Mom sent my ornaments with me after college to fill my tiny tree. I continue to add to it. The saxophone is for my talented other half who plays sax in a couple of local bands. I suspect we’ll bring home a locally made ornament from our Eastern Caribbean cruise holiday vacation.
If there’s ever a fire or flood, these boxes of precious contents would be the next thing I’d save once the people and pets are safe.
Throughout the season, I enjoy gazing at the tree and fondly remembering the story behind each decoration.
Enjoy your traditions, and happy holidays to all!
New starts mean new rules. Can she triumph through the challenges?
My boyfriend believed I was too gutless to leave. He was dead wrong. I graduated Harvard early and left his hot temper and everyone else behind for Dallas. Determined to make it on my own, I land a second job bartending at the neighborhood pub, smack in the middle of drama central, where almost every jerk in the neighborhood hits on me.
A week into the job, the neighborhood’s very popular drug dealer falls to his death a few feet from the table I’m serving. The cops say suicide, but the hot guitar player in the house band and I suspect foul play, and we intend to prove it. Digging deeper, we’re drawn closer to each other. Then we make a shocking discovery. We know the murderer.
Like many cultures, Filipinos attach great significance to the introduction of a special someone to their immediate family. It’s a signal of deep commitment to the relationship often called “taking it to the next level.”
In BORACAY VOWS, it was extra special for Blake when Krista’s mother invited him to their home in the province of Quezon. Marissa Lopez had been opposed to her daughter being in a relationship with a foreigner. He was understandably nervous right before their meeting but their warm hospitality, which Filipinos are known for, put him at ease immediately. Blake knew things were going to be all right when he and Krista were presented with a feast.
Here’s an excerpt from that meeting:
Krista stroked Blake’s back as they walked, and asked, “You okay?”
“I’m great, baby.” He smiled down at her. “They’re nice—your parents. I like them.”
“I told you—” The sight of their dining table, groaning under the weight of the platters and platters of her favorite dishes, brought her up short. Pancit Malabon, lechon kawali, embutido, menudo, kare kare, lumpiang Shanghai, relyenong bangus, sapin-sapin, maruya, and rice crowded the long table.
In NEW YORK ENGAGEMENT, it was Krista’s turn to be introduced to Blake’s family. That meeting also involved food since it took place at the pub the Ryans co-own with the O’Connors. They serve a fusion of Irish and Filipino dishes since the cook/part-owner Belen O’Connor is from Palawan in the Philippines.
These were the food served as explained by Craig, one of Blake’s brothers who will be the hero of SAMUI HEAT:
“In front of you, Krista, is Guinness caldereta, our version of beef stew. There’s steamed rice, of course. Or brown soda bread, if that’s what you prefer. Next to that is longganisa coddle. Instead of regular bangers, we use the sweeter Filipino pork sausage. Lastly, we have chicken lechon with mushrooms and whiskey-cream sauce. Enjoy.”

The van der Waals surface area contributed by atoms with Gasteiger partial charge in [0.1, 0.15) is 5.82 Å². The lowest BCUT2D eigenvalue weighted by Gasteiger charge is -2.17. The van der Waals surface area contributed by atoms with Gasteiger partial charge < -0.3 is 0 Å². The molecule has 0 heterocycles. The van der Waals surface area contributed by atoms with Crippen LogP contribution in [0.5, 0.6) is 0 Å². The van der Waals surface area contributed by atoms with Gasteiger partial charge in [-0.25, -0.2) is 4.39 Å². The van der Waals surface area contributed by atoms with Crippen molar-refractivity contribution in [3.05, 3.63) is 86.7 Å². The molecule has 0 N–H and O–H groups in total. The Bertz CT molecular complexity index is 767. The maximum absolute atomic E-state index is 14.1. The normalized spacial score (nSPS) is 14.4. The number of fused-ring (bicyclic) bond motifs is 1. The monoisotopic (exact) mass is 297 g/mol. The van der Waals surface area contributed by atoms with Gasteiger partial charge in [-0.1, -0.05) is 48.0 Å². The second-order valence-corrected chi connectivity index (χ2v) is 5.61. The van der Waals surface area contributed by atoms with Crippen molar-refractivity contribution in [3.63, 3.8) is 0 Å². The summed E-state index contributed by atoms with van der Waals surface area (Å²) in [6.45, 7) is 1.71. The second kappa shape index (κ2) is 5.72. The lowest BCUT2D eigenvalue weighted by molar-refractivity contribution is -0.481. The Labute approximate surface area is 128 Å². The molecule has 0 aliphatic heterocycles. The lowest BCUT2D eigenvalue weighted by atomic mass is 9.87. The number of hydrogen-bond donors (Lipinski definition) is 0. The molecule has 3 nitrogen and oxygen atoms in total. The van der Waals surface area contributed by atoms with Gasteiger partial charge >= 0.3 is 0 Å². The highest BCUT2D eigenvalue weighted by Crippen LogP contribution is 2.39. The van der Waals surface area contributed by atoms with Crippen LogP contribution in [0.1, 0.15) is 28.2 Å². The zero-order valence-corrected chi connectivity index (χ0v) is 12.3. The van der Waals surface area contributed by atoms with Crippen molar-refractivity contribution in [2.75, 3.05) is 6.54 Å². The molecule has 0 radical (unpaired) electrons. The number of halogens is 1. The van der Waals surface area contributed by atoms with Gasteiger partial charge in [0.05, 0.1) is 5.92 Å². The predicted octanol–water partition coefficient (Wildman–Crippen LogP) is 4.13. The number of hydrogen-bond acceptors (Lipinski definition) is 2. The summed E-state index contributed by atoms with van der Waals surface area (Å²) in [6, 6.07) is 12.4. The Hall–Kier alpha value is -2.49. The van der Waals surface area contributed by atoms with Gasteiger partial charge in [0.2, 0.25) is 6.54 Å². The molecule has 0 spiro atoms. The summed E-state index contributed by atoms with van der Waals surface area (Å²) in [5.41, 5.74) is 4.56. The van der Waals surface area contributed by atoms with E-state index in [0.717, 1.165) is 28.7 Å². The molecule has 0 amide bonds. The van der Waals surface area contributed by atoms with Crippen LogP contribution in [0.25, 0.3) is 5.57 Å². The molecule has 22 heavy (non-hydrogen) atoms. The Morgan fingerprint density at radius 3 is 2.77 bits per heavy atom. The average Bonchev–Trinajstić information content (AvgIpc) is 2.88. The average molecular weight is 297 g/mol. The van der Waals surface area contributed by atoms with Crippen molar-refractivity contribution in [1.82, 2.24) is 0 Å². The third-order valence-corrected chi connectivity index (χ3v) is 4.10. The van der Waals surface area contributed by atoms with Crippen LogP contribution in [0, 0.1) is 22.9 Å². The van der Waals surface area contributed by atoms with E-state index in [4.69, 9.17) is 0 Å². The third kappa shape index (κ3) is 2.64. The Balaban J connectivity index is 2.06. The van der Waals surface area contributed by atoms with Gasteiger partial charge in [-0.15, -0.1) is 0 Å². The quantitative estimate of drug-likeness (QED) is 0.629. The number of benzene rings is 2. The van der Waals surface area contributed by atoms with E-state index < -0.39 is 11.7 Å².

Both “Meet the parents” events were successful for Blake and Krista and the at the end of NEW YORK ENGAGEMENT, we see them planning a wedding for the following Christmas in the Philippines.
I will be writing that story soon, so watch out for announcements on publication here. In the meantime, please accept my gift for you this Christmas: the recipe for Longganisa Coddle.
8 ounces thick-cut bacon
8 pork longganisa
1 onion, sliced
2 pounds potatoes, peeled and sliced
2 carrots, peeled and cut into 1 1/2-inch pieces
1/4 cup chopped fresh parsley (substitute with 2 tablespoons dried if fresh is not available
2 sprigs fresh thyme
2 pieces dried bay leaves
3 cups chicken broth
my secret ingredient: patis (fish sauce) to taste
1. Cook bacon in a large saucepan or Dutch oven over medium heat until crisp. Remove to paper towel-lined plate; cut into 1-inch pieces. Drain off all but 1 tablespoon drippings.
2. Add longganisa to saucepan; cook about 10 minutes or until browned on all sides. Remove to paper towel-lined plate; leave whole.
3. Add onions to saucepan; cook ad stir about 8 minutes or until translucent. Return bacon and sausages to saucepan. Add carrots, potatoes, parsley, bay leaves, and thyme; sprinkle generously with pepper. Pour broth over vegetables; bring to a boil.
4. Reduce heat to low; partially cover and simmer about 1 hour 20 minutes or until vegetables are tender. Add fish sauce to taste. Sprinkle with additional parsley, if desired. Serve with rice or soda bread.
*Recipe adapted from Irish Pub Food by Publication International, Ltd.
New York Engagement
Love takes you to unexpected places
Krista Lopez has traveled from the white sands of Boracay Island to the bright lights of New York City for love. Once again out of her element, Krista embraces Carpe diem as a motto. With her boyfriend by her side, she has confidence to take on The Big Apple and the prospect of ...
Meeting the Parents
Blake Ryan won the approval of his girlfriend’s conservative family when they met in the Philippines. Now, he’s eager to introduce the woman he loves to his Irish-American clan. To share his past with her as he prepares to ask her to be part of his future. But an urgent call in the middle of the night reminds him that things can change ...
In a New York Minute
A terrible crime and his family’s mixed reception of Krista conspire to derail their plans for a stress-free vacation. Will the circumstances cool Krista and Blake’s romance? Or will they seize the day and strengthen their bond?
With a poet for a grandfather, a short-story writer/teacher for a mother, and a voracious reader for a father, Maida's new career as a writer is a natural fit. Spouse to a USAF Veteran and mother to a kid who loves Texas and Super Mario, Maida writes multicultural contemporary romances set all over the world. At some point in her life, Maida has lived and worked in the Philippines, Indonesia, Singapore, Thailand, and the United States so it's not surprising those are favorite locations for her novels.